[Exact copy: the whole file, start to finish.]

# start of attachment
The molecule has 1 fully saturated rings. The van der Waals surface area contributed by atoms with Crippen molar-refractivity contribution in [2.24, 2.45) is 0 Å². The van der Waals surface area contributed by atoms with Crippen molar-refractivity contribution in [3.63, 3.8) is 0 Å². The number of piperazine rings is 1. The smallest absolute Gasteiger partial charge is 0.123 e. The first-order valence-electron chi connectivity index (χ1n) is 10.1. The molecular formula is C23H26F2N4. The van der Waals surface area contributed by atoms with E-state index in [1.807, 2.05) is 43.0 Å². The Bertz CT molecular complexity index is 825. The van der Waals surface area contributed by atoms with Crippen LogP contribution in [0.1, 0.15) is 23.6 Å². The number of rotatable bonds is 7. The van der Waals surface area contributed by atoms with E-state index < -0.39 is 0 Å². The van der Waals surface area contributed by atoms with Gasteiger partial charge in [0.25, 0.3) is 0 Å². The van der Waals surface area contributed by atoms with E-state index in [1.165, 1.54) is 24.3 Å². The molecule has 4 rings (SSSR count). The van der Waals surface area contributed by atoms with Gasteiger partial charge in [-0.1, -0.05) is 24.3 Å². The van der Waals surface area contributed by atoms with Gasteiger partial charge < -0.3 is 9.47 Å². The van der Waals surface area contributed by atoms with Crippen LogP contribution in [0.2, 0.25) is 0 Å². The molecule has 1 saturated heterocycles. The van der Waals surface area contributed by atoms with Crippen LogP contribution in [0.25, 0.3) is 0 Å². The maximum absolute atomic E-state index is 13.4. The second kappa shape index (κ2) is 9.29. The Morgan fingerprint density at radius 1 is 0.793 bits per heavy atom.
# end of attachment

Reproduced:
The molecule has 1 fully saturated rings. The van der Waals surface area contributed by atoms with Crippen molar-refractivity contribution in [2.24, 2.45) is 0 Å². The van der Waals surface area contributed by atoms with Crippen molar-refractivity contribution in [3.63, 3.8) is 0 Å². The number of piperazine rings is 1. The smallest absolute Gasteiger partial charge is 0.123 e. The first-order valence-electron chi connectivity index (χ1n) is 10.1. The molecular formula is C23H26F2N4. The van der Waals surface area contributed by atoms with E-state index in [1.807, 2.05) is 43.0 Å². The Bertz CT molecular complexity index is 825. The van der Waals surface area contributed by atoms with Crippen LogP contribution in [0.1, 0.15) is 23.6 Å². The number of rotatable bonds is 7. The van der Waals surface area contributed by atoms with E-state index < -0.39 is 0 Å². The van der Waals surface area contributed by atoms with Gasteiger partial charge in [0.25, 0.3) is 0 Å². The van der Waals surface area contributed by atoms with E-state index in [1.165, 1.54) is 24.3 Å². The molecule has 4 rings (SSSR count). The van der Waals surface area contributed by atoms with Gasteiger partial charge in [-0.1, -0.05) is 24.3 Å². The van der Waals surface area contributed by atoms with Gasteiger partial charge < -0.3 is 9.47 Å². The van der Waals surface area contributed by atoms with Crippen LogP contribution in [0.2, 0.25) is 0 Å². The molecule has 1 saturated heterocycles. The van der Waals surface area contributed by atoms with Crippen LogP contribution in [0.25, 0.3) is 0 Å². The maximum absolute atomic E-state index is 13.4. The second kappa shape index (κ2) is 9.29. The Morgan fingerprint density at radius 1 is 0.793 bits per heavy atom.